May 31, 2007 More than four decades since the conception of the mouse, computer input devices are only just beginning to tap the promise of truly interactive technology which facilitates a two-way conversation between machine and user rather than simply reacting to a limited set of command parameters. This search for a more intuitive and efficient mode of input is now well underway with Microsoft’s ground-breaking foray into the new category of Surface Computing. The Surface is a 30-inch “coffee table” display that not only enables direct interaction with digital content, but also responds to natural gestures and physical objects.
We are familiar with touch-screens that facilitate access to content without the use of a separate keyboard or mouse, but this new concept expands the level of interaction by enabling users to “grab” digital information and manipulate it by touch and gesture. The technology also facilitates multi-touch interaction so that not only can both hands to be used to manipulate content more intuitively, but with as many as a dozen points of contact able to be simultaneously recognized by the system, several people can use the Surface at any given time to make real-time collaborative input a reality.
One of the most compelling features of the technology is its ability to recognize physical objects through identification tags similar to bar codes and then trigger different types of responses including transfer of digital content. The potential for this application is huge. For example by simply placing a digital camera on the table top its contents could automatically be displayed. Similarly non digital objects could also be tagged to render useful information - details of a particular wine could be relayed to the table when the bottle is set down, along with recommendations linked to the restaurant menu on what meals compliment the beverage or even images of the vineyard where it originated. Add to this the fact that you don’t have to leave the table to order your next drink or to pay for the meal - just drop a credit card on the Surface - and you have a very civilized interactive dining experience.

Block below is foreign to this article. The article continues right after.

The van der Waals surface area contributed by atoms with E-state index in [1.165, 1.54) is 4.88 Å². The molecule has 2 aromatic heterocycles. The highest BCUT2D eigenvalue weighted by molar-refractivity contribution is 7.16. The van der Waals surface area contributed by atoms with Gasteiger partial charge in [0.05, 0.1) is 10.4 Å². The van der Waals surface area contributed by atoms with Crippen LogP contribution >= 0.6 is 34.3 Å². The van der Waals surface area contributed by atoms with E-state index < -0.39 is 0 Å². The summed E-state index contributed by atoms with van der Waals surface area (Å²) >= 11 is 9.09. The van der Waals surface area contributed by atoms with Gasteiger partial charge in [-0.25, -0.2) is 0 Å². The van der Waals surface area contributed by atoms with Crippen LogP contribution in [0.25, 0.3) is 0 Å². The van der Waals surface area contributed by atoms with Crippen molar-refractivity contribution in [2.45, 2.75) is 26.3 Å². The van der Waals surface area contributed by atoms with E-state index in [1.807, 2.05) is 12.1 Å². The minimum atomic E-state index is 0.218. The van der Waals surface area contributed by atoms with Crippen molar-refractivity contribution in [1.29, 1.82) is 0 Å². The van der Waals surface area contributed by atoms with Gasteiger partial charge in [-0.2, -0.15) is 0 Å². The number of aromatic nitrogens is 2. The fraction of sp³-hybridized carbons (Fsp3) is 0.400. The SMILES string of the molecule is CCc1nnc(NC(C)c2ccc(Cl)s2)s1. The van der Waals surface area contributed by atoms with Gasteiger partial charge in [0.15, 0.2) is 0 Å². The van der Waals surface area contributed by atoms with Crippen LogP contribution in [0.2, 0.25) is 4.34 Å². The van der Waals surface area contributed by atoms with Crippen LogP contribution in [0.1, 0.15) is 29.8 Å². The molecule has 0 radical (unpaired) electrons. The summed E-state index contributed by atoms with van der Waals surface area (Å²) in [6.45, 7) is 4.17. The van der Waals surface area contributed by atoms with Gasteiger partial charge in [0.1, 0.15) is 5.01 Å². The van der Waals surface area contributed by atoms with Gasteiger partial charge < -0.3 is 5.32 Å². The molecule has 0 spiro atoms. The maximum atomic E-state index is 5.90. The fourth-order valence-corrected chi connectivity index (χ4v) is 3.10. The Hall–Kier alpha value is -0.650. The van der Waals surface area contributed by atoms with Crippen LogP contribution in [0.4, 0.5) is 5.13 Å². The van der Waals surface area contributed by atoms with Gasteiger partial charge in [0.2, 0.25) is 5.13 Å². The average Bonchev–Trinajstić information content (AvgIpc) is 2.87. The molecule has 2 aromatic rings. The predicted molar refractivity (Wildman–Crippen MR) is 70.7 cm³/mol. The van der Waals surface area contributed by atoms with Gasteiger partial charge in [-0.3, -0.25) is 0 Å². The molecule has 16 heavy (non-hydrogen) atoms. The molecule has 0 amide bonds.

A roll-out of the product is planned for late 2007 and initially the Surface is aimed at public spaces in hotels, retail establishments, restaurants and public entertainment venues where it becomes a type of interactive information portal. It will contain basic applications, including photos, music and “virtual concierge” functions that will enable hotel guests to view maps, browse restaurant menus or book tickets without leaving the table.
In the retail sector applications could include access to information on a particular product just by placing it on the table. T-Mobile are investigating the possibility of applying this to phones where product features, prices and phone plans would appear when the device was placed on the counter.
Gaming is another area where this type of product has serious potential and beyond this Microsoft also sees applications for the technology within the home where potentially you could access digital content whilst brushing your teeth in front of the bathroom mirror or go shopping online using the kitchen counter.
Microsoft’s launch represents the culmination of a project first conceived back in 2001 and is the first major marketing of this technology, although others have been working in the field of multi-touch screens for some time, notably NYU’s Jeff Han who has developed a16-foot-long rear-projected interactive display that can sense multiple points of touch simultaneously. Apple’s iPhone also boasts multi-touch capabilities.
Microsoft Surface runs on Windows Vista OS but as but as you might expect, there is a lot more going on beneath the surface to enable the complex touch input including five infrared cameras that identify objects touching the surface and a DLP projector which produces the on-screen image.
Consumer versions are expected to be 3-4 years away with cost estimates varying from anywhere between $5,000 to $10,000.
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